Dai Fukumura, M.D., Ph.D.
Radiation Oncology, Mass General Research Institute
Associate Professor of Radiation Oncology
Harvard Medical School
|PhD Keio University, School of Medicine 1994|
|MD Keio University, School of Medicine 1989|
The long-term goal of my research is to uncover the fundamental nature of vascular biology in both physiological and pathophysiological settings, and to utilize this knowledge for detection and treatment of diseases. Together with outstanding collaborators, I have been developing and utilizing state of the art imaging techniques and animal models which led to the discoveries summarize below.
Role of NO in tumor angiogenesis, lymphangiogenesis, microcirculation and radiation therapy
Nitric oxide (NO) is a highly reactive mediator with a variety of physiological and pathological functions. NO increases and/or maintains tumor blood flow, decreases leukocyte-endothelial interactions, and increases vascular permeability and thus, may facilitate tumor growth. Furthermore, NO mediates angiogenesis and vessel maturation predominantly through endothelial NO synthase. We also found that NO mediates lymph-angiogenesis and metastasis as well as function of lymphatic vessels. We recently uncovered that restoration of perivascular NO gradients improves structure and function of both blood and lymphatic vessels, and response to radiation.
Role of tumor-host interactions in angiogenesis, tumor growth and metastasis
Using genetically engineered mouse and tumor models as well as in vivo imaging techniques, we found for the first time that nontransformed stromal cells –including activated fibroblasts, bone marrow derived cells – are a major inducer of tumor angiogenesis and mediate the formation of abnormal microenvironment. Furthermore, various anti-angiogenic or molecularly targeting treatments result in the activation of host stromal cells leading to treatment resistance. Our recent data indicate that stromal cells in the primary tumor travel with tumor cells and facilitate survival and growth of metastatic tumors. Controlling tumor-host interaction is an promising approach to facilitate tumor treatment. For example,, the blockade of vascular endothelial growth factor signaling can transiently normalize tumor vasculature and potentiate anti-tumor cytotoxic therapies.
Probing tumor microenvironment using nanotechnology
We have been studying the tumor microenvironment and transport properties using nano-probes. We found that relatively large nanoparticles – size of current nanomedicine – can take advantage of enhanced permeability and retention effect for transvascular transport but are unable to penetrate into tumor tissues. We also found superior transvascular transport of rod-shape over spherical nanoparticles. Furthermore, we discovered that neutral charge is the best for interstitial transport. These findings led us to develop multistage nanotherapeutics that shrink upon the entry to the tumor microenvironment in order to facilitate interstitial transport.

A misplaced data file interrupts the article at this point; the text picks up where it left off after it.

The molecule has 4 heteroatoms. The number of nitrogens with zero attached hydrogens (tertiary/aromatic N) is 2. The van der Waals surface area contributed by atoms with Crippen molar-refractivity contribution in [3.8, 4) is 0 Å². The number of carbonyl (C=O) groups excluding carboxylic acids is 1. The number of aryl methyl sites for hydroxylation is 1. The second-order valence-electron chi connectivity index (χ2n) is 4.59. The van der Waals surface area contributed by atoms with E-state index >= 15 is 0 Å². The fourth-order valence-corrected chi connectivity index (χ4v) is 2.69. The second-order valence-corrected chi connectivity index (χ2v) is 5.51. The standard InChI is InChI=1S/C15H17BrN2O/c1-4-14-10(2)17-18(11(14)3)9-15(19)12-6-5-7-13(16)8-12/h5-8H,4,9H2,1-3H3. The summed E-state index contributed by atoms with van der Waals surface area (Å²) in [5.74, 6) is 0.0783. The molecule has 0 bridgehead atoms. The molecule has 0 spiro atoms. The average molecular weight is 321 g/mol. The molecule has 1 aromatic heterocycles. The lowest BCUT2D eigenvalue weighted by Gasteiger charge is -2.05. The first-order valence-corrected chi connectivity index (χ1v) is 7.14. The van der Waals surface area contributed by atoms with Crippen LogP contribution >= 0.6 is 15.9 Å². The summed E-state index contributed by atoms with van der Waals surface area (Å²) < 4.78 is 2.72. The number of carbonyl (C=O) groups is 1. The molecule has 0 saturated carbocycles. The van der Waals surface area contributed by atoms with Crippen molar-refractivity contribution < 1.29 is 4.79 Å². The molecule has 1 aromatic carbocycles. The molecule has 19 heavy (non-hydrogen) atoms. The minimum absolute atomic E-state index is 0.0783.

Role of obesity in angiogenesis, tumor growth and treatments.
First, we established in vivo system to investigate blood vessel formation during adipogenesis. Using genetic inhibition of PPAR? and pharmacological inhibition of VEGFR2 signaling we found provocative reciprocal regulation of adipogenesis and angiogenesis, suggesting a novel strategy to treat obesity related diseases including cancer. We then established a physiologically based mathematical model and found that leptin pathway plays a key role in maintenance of body mass and its disruption destroys the body weight balance. We are currently studying the underling mechanisms of obesity-induced aggravation of breast cancer through both preclinical studies and clinical trials of breast cancer patients.
Engineering blood vessels
A major limitation of tissue engineering is the lack of functional blood and lymph vessels. First, we established a model to monitor tissue engineered blood vessels in vivo using MPLSM. We found that mesenchymal precursor cells accelerate remodeling of 3-D endothelial cell structure to functional blood vessels, differentiate into peri-vascular cells, and stabilize engineered vessel network for up to a year.
Using this tissue engineered blood vessel model, we then showed that human ES cell, cord blood and peripheral blood -derived endothelial cells form functional blood vessels in vivo and that human bone marrow derived mesenchymal stem cells serve as perivascular precursor cells, mature and stabilize blood vessels.
Detail observation of vessel anastomosis in these tissue-engineered blood vessels revealed a novel mechanism – wrapping-and-tapping of host vessels. More recently, we have established robust protocols deriving endothelial cells and mesenchymal precursor cells from induced pluripotent stem (iPS) cells and successfully generated blood vessels these iPS-derived cells.